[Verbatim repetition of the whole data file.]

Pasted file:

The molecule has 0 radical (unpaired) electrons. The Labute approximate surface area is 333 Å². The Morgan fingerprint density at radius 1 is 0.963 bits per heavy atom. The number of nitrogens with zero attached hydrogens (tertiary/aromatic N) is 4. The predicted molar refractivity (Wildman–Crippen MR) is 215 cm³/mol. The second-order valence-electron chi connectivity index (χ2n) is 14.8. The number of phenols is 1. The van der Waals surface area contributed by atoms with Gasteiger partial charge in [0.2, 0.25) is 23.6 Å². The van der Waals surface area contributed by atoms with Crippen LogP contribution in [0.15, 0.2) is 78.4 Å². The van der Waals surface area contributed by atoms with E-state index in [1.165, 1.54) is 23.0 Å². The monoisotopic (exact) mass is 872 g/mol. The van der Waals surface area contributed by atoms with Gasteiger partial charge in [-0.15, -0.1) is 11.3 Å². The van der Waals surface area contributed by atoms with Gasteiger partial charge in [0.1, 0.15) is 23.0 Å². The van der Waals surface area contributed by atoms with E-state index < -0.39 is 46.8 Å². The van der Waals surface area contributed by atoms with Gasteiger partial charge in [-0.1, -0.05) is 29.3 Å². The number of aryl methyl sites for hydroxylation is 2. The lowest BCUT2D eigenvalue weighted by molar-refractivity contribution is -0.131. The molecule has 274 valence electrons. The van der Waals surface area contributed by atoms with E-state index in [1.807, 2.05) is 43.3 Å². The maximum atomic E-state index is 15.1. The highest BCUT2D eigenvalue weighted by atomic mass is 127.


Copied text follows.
The molecule has 0 radical (unpaired) electrons. The Labute approximate surface area is 333 Å². The Morgan fingerprint density at radius 1 is 0.963 bits per heavy atom. The number of nitrogens with zero attached hydrogens (tertiary/aromatic N) is 4. The predicted molar refractivity (Wildman–Crippen MR) is 215 cm³/mol. The second-order valence-electron chi connectivity index (χ2n) is 14.8. The number of phenols is 1. The van der Waals surface area contributed by atoms with Gasteiger partial charge in [0.2, 0.25) is 23.6 Å². The van der Waals surface area contributed by atoms with Crippen LogP contribution in [0.15, 0.2) is 78.4 Å². The van der Waals surface area contributed by atoms with E-state index in [1.165, 1.54) is 23.0 Å². The monoisotopic (exact) mass is 872 g/mol. The van der Waals surface area contributed by atoms with Gasteiger partial charge in [-0.15, -0.1) is 11.3 Å². The van der Waals surface area contributed by atoms with Gasteiger partial charge in [0.1, 0.15) is 23.0 Å². The van der Waals surface area contributed by atoms with E-state index < -0.39 is 46.8 Å². The van der Waals surface area contributed by atoms with Gasteiger partial charge in [-0.1, -0.05) is 29.3 Å². The number of aryl methyl sites for hydroxylation is 2. The lowest BCUT2D eigenvalue weighted by molar-refractivity contribution is -0.131. The molecule has 274 valence electrons. The van der Waals surface area contributed by atoms with E-state index in [1.807, 2.05) is 43.3 Å². The maximum atomic E-state index is 15.1. The highest BCUT2D eigenvalue weighted by atomic mass is 127.